PROSPER is scientifically proven to work.
PROSPER has been evaluated and shown to be an effective way to deliver and sustain evidence-based programs.
In 2001, a randomized-controlled evaluation of PROSPER began which included approximately 11,000 youth and their parents from 28 communities in Iowa and Pennsylvania. Researchers from Iowa State and Pennsylvania State Universities continue to collect data from this original group of youth who are now young adults. This long-term research project has made it possible to learn about how having PROSPER in their schools and communities during middle school has positively influenced them throughout each of the phases of their lives, all the way into young adulthood – when many of them now have children of their own. There have been over 100 publications showing the effectiveness of the PROSPER delivery system. Below are some of the key highlights and take-home messages from this huge body of research.
PROSPER communities have 20% less opioid use among 12th graders.
Source: Spoth, Trudeau, Shin, Ralston, Redmond, Greenberg & Feinberg (2013). Longitudinal effects of universal preventive intervention on prescription drug misuse: Three RCTs with late adolescents and young adults. American Journal of Public Health, 103, 665-672.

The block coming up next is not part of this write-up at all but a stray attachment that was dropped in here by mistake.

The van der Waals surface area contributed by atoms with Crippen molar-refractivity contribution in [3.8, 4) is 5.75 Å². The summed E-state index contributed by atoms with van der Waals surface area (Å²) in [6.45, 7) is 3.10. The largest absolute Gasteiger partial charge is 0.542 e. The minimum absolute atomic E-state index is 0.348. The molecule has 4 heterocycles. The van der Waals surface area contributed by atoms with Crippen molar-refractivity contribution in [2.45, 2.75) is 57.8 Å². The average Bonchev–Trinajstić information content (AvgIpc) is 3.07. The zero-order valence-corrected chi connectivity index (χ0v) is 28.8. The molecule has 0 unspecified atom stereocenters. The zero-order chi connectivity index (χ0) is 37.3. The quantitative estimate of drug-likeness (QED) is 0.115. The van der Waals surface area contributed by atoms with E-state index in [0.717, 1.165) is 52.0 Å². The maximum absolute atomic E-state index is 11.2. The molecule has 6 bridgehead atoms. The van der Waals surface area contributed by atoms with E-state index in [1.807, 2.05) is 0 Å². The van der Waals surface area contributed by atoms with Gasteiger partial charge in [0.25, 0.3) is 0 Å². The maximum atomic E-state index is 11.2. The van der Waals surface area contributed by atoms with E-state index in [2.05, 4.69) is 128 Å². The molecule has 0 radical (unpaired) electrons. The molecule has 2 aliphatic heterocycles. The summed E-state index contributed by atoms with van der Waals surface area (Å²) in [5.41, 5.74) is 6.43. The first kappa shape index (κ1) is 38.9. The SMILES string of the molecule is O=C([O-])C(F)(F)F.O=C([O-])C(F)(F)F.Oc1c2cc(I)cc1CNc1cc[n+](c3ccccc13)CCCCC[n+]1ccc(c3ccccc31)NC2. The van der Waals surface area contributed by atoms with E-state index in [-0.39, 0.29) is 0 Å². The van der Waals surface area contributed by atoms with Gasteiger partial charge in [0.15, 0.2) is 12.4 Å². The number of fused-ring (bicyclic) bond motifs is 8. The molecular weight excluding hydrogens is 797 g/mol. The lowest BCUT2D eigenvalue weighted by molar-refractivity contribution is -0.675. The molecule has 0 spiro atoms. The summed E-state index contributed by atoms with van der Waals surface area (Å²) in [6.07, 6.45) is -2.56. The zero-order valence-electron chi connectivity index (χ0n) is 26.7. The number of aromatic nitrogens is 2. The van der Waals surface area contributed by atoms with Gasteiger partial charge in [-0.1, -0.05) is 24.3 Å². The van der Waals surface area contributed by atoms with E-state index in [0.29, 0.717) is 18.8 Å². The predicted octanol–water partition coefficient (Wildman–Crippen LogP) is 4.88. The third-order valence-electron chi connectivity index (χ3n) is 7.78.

Youth in PROSPER communities report spending more time doing activities with their parents, more warmth in their relationship with their parents, and a more positive family environment than youth who are not in PROSPER communities.
Redmond, C., Spoth, R. L., Shin, C., Schainker, L. M., Greenberg, M. T., & Feinberg, M. (2009). Long-term protective factor outcomes of evidence-based interventions implemented by community teams through a community–university partnership. The Journal of Primary Prevention, 30(5), 513-530.
For every $1,000 spent by non-PROSPER communities on the SFP 10-14 family-based program, PROSPER communities spend as little as $328.
Crowley, D. M., Jones, D. E., Greenberg, M. T., Feinberg, M. E., & Spoth, R. L. (2012). Resource consumption of a diffusion model for prevention programs: The PROSPER delivery system. Journal of Adolescent Health, 50(3), 256-263.